Abby Rapoport

Abby Rapoport is a freelance journalist, and former staff writer at The American Prospect. She was previously a political reporter for the Texas Observer

Recent Articles

Voter ID's $7 Million Ohio Price Tag

(Flickr/Katri Niemi)
The fight over voter identification laws generally gets debated over two major questions. 1) How important is it to stop in-person fraudulent voting (despite virtually no evidence that this is a problem)? And 2) How important is it to protect access to the ballot, particularly for those who have faced discrimination in the past? Poor and minority citizens are less likely to have photo IDs, meaning the laws may suppress voting among vulnerable communities. Though there are obvious partisan implications, voter ID debates are generally moral debates about the nature of voting and citizenship. But in Ohio, where lawmakers are considering a strict photo-ID requirement, one think-tank took a different approach: Just how much will this whole thing cost? Turns out quite a bit. According to a report from Policy Matters Ohio, the measure would likely cost the state up to $7 million. From the report: Assuming the lower $8.50 per-ID cost (the current cost of a state ID in Ohio), the total cost...

Move Over Housewives: The Real Governors of Virginia

I'm in the midst of reporting gig, so blogging's been a bit slow lately. But I rushed to my computer when I saw the news: Tareq Salahi has announced he's running for governor of Virginia. If you don't know of whom I speak, well, you're obviously wasting your time not watching Bravo reality television. Tareq and his then-wife Michaele famously snuck into a 2009 White House state dinner without invitation. More impressive, a Bravo film crew that was following them for the show Real Housewives of Washington D.C. filmed the couple as they got ready for the event and then went through various checkpoints. (In case you were wondering, it's the only one in the Housewives franchise to not get renewed for a second season.) But that's not even close to all. After the state dinner fiasco, there was the fake-kidnapping in 2011 . Tareq believed his wife had been taken, only to discover she'd run away with Journey band member Neil Schon. Earned media, I'm guessing, will not be a problem for Salahi...

The Campaign to Defeat Barack Obama, Focused Largely in Wisconsin

A 2009 Tea Party rally in Madison protesting then-Governor Jim Doyle. (Flickr/cometstarmoon)
Based on emails from the Campaign to Defeat Barack Obama, the Tea Party-affiliated political action committee seems more like the Campaign to Support Scott Walker. Daily—sometimes multiple times a day—the organization sounds out emails blasting the move to recall Wisconsin Governor Scott Walker. The emails don't mince words. An April 15 email (subject line: Fox News + Wall Street Journal ALERT) tells subscribers that "If Obama's operatives and the union bosses win, they will export their tactic of million-dollar funded RECALLs against Republican governors across the country, and they will likely win Wisconsin's 10 Electoral Votes for Obama in November." "But," the email goes on to say, "if they lose, it will deal a massive blow to Obama, his allies and the labor union bosses." And those aren't just any allies. Another email went into more detail: "The complete power and force of the state and national Democrat Party, combined with millions upon millions of dollars from state and...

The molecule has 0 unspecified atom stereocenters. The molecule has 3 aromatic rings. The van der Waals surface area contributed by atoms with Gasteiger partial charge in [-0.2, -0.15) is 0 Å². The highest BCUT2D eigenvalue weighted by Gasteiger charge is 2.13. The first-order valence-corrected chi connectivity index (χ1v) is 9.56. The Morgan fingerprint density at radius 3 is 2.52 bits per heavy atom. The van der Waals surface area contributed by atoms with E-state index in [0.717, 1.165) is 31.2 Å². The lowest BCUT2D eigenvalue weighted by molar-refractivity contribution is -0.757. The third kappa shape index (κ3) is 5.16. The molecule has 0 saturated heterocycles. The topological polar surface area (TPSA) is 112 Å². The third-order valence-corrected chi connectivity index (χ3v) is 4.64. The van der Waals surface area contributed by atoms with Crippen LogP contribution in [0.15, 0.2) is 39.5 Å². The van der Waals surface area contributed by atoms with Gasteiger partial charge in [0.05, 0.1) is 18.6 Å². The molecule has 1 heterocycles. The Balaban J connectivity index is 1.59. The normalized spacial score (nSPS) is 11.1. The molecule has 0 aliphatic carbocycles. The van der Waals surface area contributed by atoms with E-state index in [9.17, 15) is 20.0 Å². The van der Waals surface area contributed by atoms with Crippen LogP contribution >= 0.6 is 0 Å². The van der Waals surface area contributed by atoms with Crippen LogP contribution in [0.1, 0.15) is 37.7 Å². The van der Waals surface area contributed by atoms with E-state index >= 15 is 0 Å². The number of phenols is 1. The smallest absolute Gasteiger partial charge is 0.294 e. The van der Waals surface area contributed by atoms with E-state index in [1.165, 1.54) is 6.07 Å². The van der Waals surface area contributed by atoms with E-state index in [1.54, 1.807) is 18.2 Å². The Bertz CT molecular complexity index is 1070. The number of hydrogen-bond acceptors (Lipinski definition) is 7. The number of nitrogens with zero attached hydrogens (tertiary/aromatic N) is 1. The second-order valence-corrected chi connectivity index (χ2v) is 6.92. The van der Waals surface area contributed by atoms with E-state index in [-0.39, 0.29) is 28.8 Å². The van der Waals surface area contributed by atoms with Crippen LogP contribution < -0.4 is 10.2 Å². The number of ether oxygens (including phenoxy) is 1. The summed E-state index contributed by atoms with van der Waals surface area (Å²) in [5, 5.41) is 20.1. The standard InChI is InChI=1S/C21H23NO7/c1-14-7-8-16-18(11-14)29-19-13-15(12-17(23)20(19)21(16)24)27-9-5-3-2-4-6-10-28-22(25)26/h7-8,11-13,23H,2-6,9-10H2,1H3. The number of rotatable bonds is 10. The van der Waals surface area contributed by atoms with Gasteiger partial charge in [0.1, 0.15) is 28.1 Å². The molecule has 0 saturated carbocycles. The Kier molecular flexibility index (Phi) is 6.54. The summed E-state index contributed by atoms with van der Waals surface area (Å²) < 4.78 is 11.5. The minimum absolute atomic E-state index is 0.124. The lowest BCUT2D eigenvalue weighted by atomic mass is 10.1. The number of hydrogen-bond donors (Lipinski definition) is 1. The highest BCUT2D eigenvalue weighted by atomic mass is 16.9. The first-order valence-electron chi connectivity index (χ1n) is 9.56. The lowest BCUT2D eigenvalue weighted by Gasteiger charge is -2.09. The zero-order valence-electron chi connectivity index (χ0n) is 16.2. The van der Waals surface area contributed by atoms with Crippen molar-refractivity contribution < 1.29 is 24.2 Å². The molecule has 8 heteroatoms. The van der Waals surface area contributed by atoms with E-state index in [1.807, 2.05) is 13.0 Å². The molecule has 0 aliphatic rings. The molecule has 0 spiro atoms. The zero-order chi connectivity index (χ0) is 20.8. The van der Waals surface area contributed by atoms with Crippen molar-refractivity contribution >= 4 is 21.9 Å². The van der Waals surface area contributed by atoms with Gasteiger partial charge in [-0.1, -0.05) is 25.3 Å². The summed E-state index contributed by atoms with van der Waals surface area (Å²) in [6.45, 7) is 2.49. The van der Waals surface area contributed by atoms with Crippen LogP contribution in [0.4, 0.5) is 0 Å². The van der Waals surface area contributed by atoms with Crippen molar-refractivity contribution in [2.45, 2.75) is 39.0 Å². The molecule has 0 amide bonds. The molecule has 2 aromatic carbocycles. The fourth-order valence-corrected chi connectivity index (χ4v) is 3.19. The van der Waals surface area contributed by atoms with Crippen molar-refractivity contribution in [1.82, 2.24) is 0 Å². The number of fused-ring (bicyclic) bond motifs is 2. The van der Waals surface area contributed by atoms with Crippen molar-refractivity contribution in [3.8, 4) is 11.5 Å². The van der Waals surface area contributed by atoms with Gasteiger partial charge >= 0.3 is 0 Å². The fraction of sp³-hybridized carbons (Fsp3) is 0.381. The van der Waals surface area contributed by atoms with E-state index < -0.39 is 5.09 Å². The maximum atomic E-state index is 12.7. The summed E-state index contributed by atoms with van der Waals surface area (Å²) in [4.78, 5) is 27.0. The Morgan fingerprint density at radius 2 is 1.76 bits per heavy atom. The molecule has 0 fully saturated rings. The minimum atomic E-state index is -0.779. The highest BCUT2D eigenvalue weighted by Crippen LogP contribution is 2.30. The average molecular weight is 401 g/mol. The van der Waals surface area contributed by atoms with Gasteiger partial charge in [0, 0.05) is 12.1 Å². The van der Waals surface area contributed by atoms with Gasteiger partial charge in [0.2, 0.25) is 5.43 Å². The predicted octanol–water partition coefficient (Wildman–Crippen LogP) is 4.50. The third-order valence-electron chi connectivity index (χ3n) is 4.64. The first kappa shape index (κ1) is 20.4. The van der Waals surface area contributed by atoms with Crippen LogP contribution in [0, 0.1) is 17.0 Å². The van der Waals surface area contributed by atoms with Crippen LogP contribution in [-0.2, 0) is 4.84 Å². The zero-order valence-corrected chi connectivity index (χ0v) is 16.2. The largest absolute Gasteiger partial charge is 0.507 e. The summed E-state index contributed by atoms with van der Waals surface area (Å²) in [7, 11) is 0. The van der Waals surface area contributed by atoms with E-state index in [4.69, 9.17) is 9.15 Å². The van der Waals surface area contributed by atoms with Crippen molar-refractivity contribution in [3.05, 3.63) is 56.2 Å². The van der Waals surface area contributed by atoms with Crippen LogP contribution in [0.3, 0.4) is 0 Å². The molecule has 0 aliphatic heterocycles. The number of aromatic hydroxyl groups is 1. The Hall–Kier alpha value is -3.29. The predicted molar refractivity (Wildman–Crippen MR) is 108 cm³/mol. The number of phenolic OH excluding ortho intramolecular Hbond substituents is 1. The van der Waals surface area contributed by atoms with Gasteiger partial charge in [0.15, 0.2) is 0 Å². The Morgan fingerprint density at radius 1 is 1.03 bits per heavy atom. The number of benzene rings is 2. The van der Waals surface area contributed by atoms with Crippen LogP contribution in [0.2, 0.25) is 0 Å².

Six States, Six Fates for Pro-Life Bills

As states around the country consider legislation to limit access to abortion and reproductive rights, the outlook isn't bright for women's health advocates. Here's the latest from five states: Through a tied-vote, the Iowa Senate defeated a measure that would stop public dollars from funding abortions in rape and incest cases. Iowa currently allows tax dollars to fund abortion procedures for low income women if there's a danger to the life of the mother or if the pregnancy came through rape or incest. The House already approved the bill earlier in the week. In Tennessee, the state House has approved a measure that creates criminal penalties for harming embryos. The state can already prosecute someone for harming a fetus, but those laws don't include the first eight weeks of pregnancy. Of course that may be because, in the first eight weeks, many don't know they're pregnant yet and many embryos die from a variety of natural causes. The bill passed 80-18 Thursday in the House and now...

A New Kind of Gold Standard?

In the latest issue of the magazine, I have a piece examining a strange and growing trend in some conservative circles—pushing states to adopt alternative currencies to the federal dollar. The basic concern is one you've probably heard from Ron Paul: The Federal Reserve can't be trusted, the national debt is out of control, so the U.S. dollar, backed only by faith in the government, may become worthless. (The story outlines some of the more obvious economic problems with this theory.) To deal with the concern, problem-solving state lawmakers have started introducing bills to create a second currency, one of gold and silver. Sounds like a fringe concept right? Well, not entirely. In the 2011-2012 legislative cycle, 17 states saw some form of the legislation introduced, either implmenting a second currency or at least prompting a study of one. The famous (and failed) "doomsday bill" in Wyoming included one such study. Utah already passed its version last year, so you can now start...